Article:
You're going to need to say which jurisdiction you're in, and what Catherine has actually been charged with.

Well here are the relevant laws:
Section 125.20 Manslaughter in the first degree
A person is guilty of manslaughter in the first degree when:
1. With intent to cause serious physical injury to another person, he causes the death of such person or of a third person;
Manslaughter in the first degree is a class B felony.

Section 125.15 Manslaughter in the second degree
A person is guilty of manslaughter in the second degree when:
1. He recklessly causes the death of another person; or
3. He intentionally causes or aids another person to commit suicide.
Manslaughter in the second degree is a class C felony.

So the prosecution will have to prove beyond reasonable doubt: that Catherine caused Paula's death, and intended to cause serious harm; or that she caused Paula's death and was reckless in doing so; or that she caused or aided Paula to commit suicide, and intended to do so.
This seems like a pretty straightforward defence. All you need to do is argue that the prosecution has failed to prove those elements. You do this by claiming that there is an alternate explanation which is also supported by the evidence, and which does not constitute an offence. The obvious explanation would be 'Paula tripped'.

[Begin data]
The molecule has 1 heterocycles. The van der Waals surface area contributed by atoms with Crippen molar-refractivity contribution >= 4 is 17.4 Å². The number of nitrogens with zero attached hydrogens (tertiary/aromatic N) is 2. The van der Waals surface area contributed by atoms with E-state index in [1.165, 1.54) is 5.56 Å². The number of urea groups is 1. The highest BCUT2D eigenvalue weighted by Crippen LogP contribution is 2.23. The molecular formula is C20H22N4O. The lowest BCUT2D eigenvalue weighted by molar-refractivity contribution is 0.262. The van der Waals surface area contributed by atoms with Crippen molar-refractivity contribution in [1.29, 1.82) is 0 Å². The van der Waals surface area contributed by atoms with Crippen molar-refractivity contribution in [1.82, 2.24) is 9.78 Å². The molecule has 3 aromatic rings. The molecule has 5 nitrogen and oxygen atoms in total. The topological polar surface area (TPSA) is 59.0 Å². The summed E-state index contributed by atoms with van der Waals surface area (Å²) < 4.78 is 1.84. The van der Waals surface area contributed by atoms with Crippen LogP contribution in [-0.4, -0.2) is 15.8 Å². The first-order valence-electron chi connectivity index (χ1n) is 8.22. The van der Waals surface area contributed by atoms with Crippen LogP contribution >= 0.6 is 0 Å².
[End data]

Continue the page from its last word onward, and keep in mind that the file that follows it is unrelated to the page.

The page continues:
One point of which you need to be aware concerns the meaning of recklessness:
Section 15.05 Culpability; definitions of culpable mental states
The following definitions are applicable to this chapter:
3. "Recklessly." A person acts recklessly with respect to a result or to a circumstance described by a statute defining an offense when he is aware of and consciously disregards a substantial and unjustifiable risk that such result will occur or that such circumstance exists. The risk must be of such nature and degree that disregard thereof constitutes a gross deviation from the standard of conduct that a reasonable person would observe in the situation. A person who creates such a risk but is unaware thereof solely by reason of voluntary intoxication also acts recklessly with respect thereto.

That last point is going to be important, given that Catherine was voluntarily intoxicated.